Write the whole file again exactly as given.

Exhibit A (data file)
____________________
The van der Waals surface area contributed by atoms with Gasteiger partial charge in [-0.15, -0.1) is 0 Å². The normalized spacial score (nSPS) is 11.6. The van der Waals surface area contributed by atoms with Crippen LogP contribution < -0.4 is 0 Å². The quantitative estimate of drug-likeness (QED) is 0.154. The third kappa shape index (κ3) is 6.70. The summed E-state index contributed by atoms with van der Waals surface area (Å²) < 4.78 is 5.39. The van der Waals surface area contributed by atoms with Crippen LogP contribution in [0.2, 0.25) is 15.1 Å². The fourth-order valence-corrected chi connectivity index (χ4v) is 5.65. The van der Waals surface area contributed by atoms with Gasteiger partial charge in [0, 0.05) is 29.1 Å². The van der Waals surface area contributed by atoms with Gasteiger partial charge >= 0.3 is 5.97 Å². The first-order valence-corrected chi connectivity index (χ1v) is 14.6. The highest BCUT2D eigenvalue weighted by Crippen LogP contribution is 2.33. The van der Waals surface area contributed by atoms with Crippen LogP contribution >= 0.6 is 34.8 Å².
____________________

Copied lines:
The van der Waals surface area contributed by atoms with Gasteiger partial charge in [-0.15, -0.1) is 0 Å². The normalized spacial score (nSPS) is 11.6. The van der Waals surface area contributed by atoms with Crippen LogP contribution < -0.4 is 0 Å². The quantitative estimate of drug-likeness (QED) is 0.154. The third kappa shape index (κ3) is 6.70. The summed E-state index contributed by atoms with van der Waals surface area (Å²) < 4.78 is 5.39. The van der Waals surface area contributed by atoms with Crippen LogP contribution in [0.2, 0.25) is 15.1 Å². The fourth-order valence-corrected chi connectivity index (χ4v) is 5.65. The van der Waals surface area contributed by atoms with Gasteiger partial charge in [0, 0.05) is 29.1 Å². The van der Waals surface area contributed by atoms with Gasteiger partial charge >= 0.3 is 5.97 Å². The first-order valence-corrected chi connectivity index (χ1v) is 14.6. The highest BCUT2D eigenvalue weighted by Crippen LogP contribution is 2.33. The van der Waals surface area contributed by atoms with Crippen LogP contribution >= 0.6 is 34.8 Å².